“For this is the will of God, your sanctification; that you abstain from sexual immorality; that each one of you know how to control his own body in holiness and honor…For God has not called us for impurity, but in holiness.” 1 Thessalonians 4:3-4, 7
It would be incorrect for me to say that I’ve moved on from the book of Ephesians. The past two years spent in Ephesians have forever marked me, and I continue to go back to its pages again and again. Many of you have followed me through its pages. I have, however, moved to the in-depth study of the books of 1 & 2 Thessalonians, and I’m loving this journey just as much so far. Paul had a major role in penning these two books as well, along with Silas and Timothy, and much of what I’m learning within is mirroring his tone to the church in Ephesus.
With the rise in awareness of the horrific reality of human trafficking in our world, I have been incredibly overwhelmed with the depth of perversity and depravity that exists today. Children being bought and sold for sex has become common, and it’s sickening. I’ve studied much of the Bible, and at times I’ve been horrified by the idolatrous sin of the peoples described within, but as I’ve spent time in the pages of 1 Thessalonians these past several weeks, I’m reminded yet again that our world today is not much different than their world in which child sacrifice and temple prostitution were the norm.
If I could, allow me to begin by saying that sex is good, and it is a gift that God gave to be celebrated and enjoyed within the boundary of marriage. What has happened, though, is that we have taken a good thing, perverted it and indulged in it outside of the parameters that God placed on it, and we have today a very sin-sick world. Here’s the truth in the matter:
When we take a good thing and turn it into a god thing, it becomes a bad thing.
Sex is good, but it was never intended to be worshiped or deified. It was never intended to be so perverted that childhood victimization has become more common than ever before. It was never intended to be idolized. Every form of sexual sin is rampant in our culture today, and I find that the faithful are crying out, “How can we remain pure in this sin-sick, sex-saturated world? Is it even possible anymore?” Fewer and fewer are reaching the marriage bed pure, and the idea of sex only within marriage seems to be an archaic way of thinking in this lewd and brazen society. How can we remain pure?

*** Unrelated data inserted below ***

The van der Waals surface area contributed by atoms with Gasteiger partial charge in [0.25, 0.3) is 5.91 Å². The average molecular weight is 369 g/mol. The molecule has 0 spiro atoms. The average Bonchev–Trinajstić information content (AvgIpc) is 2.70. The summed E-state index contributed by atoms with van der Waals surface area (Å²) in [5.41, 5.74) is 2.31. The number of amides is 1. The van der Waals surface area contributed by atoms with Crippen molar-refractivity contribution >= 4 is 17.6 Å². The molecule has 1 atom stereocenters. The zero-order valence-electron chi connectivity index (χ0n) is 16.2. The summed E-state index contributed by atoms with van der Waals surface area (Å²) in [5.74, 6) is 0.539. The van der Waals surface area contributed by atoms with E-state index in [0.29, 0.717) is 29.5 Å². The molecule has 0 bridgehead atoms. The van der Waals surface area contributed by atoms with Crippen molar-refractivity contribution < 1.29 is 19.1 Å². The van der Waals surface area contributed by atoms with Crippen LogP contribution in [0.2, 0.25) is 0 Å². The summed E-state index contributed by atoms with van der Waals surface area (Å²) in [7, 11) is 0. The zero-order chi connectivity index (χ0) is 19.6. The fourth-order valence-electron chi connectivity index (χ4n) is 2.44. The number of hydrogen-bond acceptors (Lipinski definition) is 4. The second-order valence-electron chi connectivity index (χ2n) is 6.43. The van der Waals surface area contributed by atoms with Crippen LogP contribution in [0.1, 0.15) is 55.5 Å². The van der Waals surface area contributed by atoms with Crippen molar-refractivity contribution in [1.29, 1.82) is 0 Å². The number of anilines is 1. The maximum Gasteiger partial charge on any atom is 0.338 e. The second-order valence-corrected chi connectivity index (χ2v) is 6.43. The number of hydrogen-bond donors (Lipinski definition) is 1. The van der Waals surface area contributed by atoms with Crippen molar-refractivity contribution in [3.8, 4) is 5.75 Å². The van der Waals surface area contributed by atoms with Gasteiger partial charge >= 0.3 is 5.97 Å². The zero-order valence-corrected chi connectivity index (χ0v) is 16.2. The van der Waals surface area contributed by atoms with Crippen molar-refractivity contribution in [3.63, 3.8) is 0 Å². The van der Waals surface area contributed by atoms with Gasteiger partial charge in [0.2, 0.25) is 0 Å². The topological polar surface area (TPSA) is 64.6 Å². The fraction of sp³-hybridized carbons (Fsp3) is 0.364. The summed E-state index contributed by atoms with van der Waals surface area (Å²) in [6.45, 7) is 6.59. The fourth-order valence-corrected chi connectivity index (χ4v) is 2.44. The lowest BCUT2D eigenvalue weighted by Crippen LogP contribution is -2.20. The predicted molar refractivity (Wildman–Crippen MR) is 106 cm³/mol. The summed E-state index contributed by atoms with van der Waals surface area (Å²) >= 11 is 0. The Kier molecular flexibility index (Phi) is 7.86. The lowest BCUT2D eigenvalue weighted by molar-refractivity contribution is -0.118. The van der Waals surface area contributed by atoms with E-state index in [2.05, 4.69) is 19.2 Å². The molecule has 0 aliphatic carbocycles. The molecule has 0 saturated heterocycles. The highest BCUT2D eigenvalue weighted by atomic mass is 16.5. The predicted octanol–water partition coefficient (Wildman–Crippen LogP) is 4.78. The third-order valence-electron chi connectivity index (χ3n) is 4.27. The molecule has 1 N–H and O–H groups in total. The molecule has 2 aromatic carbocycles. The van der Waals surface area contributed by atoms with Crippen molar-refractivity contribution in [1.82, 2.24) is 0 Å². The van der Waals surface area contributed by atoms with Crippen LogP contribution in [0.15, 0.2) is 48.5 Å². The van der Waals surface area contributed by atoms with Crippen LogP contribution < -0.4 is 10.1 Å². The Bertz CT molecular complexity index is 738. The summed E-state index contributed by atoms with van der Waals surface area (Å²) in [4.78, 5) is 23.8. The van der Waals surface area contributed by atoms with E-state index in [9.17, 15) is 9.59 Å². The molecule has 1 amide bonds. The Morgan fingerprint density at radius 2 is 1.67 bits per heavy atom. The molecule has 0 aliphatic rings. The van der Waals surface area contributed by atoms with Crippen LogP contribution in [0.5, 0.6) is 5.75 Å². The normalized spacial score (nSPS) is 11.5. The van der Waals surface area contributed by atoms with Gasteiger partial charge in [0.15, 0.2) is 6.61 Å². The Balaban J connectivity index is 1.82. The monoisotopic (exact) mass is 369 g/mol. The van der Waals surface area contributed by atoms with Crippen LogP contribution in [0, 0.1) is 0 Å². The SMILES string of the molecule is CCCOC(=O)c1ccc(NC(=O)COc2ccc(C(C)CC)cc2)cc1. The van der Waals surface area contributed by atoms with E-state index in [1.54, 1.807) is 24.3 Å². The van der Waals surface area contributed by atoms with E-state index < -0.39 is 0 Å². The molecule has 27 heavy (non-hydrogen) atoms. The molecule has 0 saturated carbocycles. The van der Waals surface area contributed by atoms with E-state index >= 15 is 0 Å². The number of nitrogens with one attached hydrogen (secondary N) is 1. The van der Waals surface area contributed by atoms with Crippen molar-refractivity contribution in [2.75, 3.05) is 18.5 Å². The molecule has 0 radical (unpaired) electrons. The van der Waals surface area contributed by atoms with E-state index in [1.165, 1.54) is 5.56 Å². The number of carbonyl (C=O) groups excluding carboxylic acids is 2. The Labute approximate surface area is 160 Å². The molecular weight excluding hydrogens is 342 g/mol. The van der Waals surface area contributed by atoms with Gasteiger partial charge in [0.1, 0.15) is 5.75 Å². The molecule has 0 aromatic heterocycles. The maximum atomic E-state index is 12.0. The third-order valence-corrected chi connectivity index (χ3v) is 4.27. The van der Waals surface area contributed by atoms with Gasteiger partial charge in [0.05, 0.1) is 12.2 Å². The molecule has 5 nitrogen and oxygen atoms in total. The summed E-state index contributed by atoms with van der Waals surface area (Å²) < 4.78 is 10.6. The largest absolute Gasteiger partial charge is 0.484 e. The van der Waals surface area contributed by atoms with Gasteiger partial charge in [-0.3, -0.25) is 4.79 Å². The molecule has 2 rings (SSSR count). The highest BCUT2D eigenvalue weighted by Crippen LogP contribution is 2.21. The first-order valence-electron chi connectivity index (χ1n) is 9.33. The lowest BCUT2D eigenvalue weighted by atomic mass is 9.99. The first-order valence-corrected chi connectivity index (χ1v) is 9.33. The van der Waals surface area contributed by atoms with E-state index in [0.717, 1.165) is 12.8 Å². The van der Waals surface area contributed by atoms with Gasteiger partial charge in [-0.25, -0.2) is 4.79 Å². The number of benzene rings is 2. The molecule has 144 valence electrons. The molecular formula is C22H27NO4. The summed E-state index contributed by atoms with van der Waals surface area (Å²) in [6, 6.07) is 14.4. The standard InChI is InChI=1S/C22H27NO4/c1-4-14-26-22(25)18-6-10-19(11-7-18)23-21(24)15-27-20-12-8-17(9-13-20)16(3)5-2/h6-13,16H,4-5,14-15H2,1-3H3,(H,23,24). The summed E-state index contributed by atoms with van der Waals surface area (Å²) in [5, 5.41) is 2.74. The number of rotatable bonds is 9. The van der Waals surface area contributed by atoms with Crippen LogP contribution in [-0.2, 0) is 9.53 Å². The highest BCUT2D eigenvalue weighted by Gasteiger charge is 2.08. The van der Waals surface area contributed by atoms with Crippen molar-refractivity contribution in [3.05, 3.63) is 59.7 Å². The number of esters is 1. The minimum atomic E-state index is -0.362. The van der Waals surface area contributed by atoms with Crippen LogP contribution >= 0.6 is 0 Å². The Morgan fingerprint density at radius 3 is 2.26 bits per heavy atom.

First, I think it’s important to note that purity in an increasingly impure society is possible. Paul praised the Thessalonians in chapter four verse one for their obedience in this area. Even though they were surrounding by a culture that actually worshiped sex in quite vulgar ways, they were living as they ought to live to please God. (1 Thessalonians 4:1) Second, we must also understand that all of God’s ways are good. Any boundary that He sets up for us is never intended to deprive us of anything, but rather to protect us. Finally, in answering the question on the table: “How can we remain pure in a sin-sick world?”
“How can a young person stay on the path of purity? By living according to your word.” Psalm 119:9
If nothing else, remember these truths today…
• God is not holding out on us.
• God’s ways are not restrictive; they’re protective.
• Purity is possible in this sin-sick world if we live according to the Word of God.